Philosopher Michel Foucault is often associated with the political left. Austrian liberals, including Ludwig von Mises and F.A. Hayek, are generally associated with libertarians or the political right. However, all shared a doubt regarding the government’s ability to use statistics and data to regulate populations and markets, writes Parv Tyagi.
In a new book, The Chile Project: The Story of the Chicago Boys and the Downfall of Neoliberalism, Sebastian Edwards details the history of neoliberalism in Chile over the past seventy years. The Chicago Boys—a group of Chilean economists trained at the University of Chicago through the U.S. State Department’s “Chile Project”—played a central role in neoliberalism’s ascent during General Augusto Pinochet’s rule. What follows is an excerpt from the book on University of Chicago economist Milton Friedman’s 1975 visit to Chile to meet with Pinochet and business leaders.
In their research, published in History of Economic Ideas, Thierry Kirat and Frédéric Marty stress the importance of the late 1930s in the making of antitrust. The moment was exceptional for its consensus within the economic discipline and the implementation of voluntarist public enforcement, particularly under Thurman Arnold according to the prescriptions of the Second Chicago School, institutionalists, and the preferences of the Neo-Brandeis movement.
Friedrich Hayek viewed the subject of rent-seeking not from the usual welfare economics perspective, but from a constitutional economics perspective. In a...
Alden Abbott, former general counsel of the FTC, argues that, contrary to claims made in a recent ProMarket article, American competition is vibrant...
With major antitrust reform in the air, Brian Cheffins explores how and why a now highly controversial antitrust consensus that emerged under...
Though coined by academic economists, the term “consumer welfare standard” has been captured and changed by the economic school of thought known...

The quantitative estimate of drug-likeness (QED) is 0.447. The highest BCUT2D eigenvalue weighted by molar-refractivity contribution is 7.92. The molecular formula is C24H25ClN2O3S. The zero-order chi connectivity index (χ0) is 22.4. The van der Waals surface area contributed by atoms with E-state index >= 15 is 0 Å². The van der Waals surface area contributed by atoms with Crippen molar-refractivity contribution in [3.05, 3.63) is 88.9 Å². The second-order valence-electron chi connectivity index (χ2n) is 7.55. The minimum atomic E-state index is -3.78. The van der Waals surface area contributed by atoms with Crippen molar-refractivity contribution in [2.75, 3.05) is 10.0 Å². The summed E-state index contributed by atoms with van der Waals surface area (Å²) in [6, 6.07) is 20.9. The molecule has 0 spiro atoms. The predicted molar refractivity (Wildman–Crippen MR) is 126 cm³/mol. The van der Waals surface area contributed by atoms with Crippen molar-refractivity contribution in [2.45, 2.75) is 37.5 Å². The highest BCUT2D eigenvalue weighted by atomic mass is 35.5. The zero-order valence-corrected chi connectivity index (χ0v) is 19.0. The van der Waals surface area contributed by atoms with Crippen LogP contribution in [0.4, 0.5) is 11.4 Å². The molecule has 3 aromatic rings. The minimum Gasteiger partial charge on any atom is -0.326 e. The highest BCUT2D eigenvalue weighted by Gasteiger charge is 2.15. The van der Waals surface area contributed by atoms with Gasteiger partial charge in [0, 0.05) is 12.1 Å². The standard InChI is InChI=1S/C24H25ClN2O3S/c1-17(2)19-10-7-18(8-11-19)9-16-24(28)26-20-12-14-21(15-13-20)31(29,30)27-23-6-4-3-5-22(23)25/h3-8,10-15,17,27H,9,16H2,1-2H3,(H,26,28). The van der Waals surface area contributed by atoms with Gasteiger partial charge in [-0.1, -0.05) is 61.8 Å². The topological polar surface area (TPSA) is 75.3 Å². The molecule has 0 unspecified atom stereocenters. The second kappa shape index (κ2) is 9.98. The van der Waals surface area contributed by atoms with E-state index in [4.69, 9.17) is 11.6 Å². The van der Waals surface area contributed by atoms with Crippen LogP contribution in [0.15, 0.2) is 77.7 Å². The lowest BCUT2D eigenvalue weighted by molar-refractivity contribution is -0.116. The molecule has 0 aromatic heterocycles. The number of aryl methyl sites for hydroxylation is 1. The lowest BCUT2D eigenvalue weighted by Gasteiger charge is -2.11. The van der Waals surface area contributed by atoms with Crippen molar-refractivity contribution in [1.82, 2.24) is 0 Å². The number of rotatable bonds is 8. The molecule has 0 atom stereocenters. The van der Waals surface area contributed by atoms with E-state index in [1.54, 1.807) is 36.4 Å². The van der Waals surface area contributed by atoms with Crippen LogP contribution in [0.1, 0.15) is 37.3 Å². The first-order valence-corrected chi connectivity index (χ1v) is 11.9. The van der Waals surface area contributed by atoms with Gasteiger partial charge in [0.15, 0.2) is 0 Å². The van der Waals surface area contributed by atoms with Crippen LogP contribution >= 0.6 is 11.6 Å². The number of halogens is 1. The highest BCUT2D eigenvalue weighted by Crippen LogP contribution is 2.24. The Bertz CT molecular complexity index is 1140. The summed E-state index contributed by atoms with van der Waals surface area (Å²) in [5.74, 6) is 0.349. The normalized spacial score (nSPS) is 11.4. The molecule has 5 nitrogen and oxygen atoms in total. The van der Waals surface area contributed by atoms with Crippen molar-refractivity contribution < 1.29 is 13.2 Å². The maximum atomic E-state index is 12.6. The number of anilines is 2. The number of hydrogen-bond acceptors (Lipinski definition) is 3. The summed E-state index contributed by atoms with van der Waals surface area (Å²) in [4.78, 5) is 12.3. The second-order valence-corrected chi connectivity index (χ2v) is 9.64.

Antitrust law currently tends to disregard non-consumer harms and the potential influence of companies on policymaking. A new paper explores how antitrust...
Antitrust and Competition
In a new paper, Bing Guo, Dennis C. Hutschenreiter, David Pérez-Castrillo, and Anna Toldrà-Simats study how large institutional investors impact firm innovation. The authors find that large institutional investors encourage internal research and development but discourage firm acquisitions that would add patents and knowledge to their firms’ portfolios, hampering overall innovation.
Antitrust and Competition
Joshua Gray and Cristian Santesteban argue that the Federal Trade Commission's focus in Meta-Within and Microsoft-Activision on narrow markets like VR fitness apps and consoles missed the boat on the real competition issue: the threat to future competition in nascent markets like VR platforms and cloud gaming.
We Need Better Research on the Relationship Between Market Power and Productivity in the Hospital Industry
Antitrust debates have largely ignored questions about the relationship between market power and productivity, and scholars have provided little guidance on the issue due to data limitations. However, data is plentiful on the hospital industry for both market power and operating costs and productivity, and researchers need to take advantage, writes David Ennis.
Meta has silenced news organizations’ social media accounts in response to Canada’s Online News Act, a law not yet in effect. Josh Braun describes the reasoning behind such legislation, its potential flaws, and how Meta, particularly Facebook, has turned the Canadian wildfire crisis into a regulatory pressure campaign.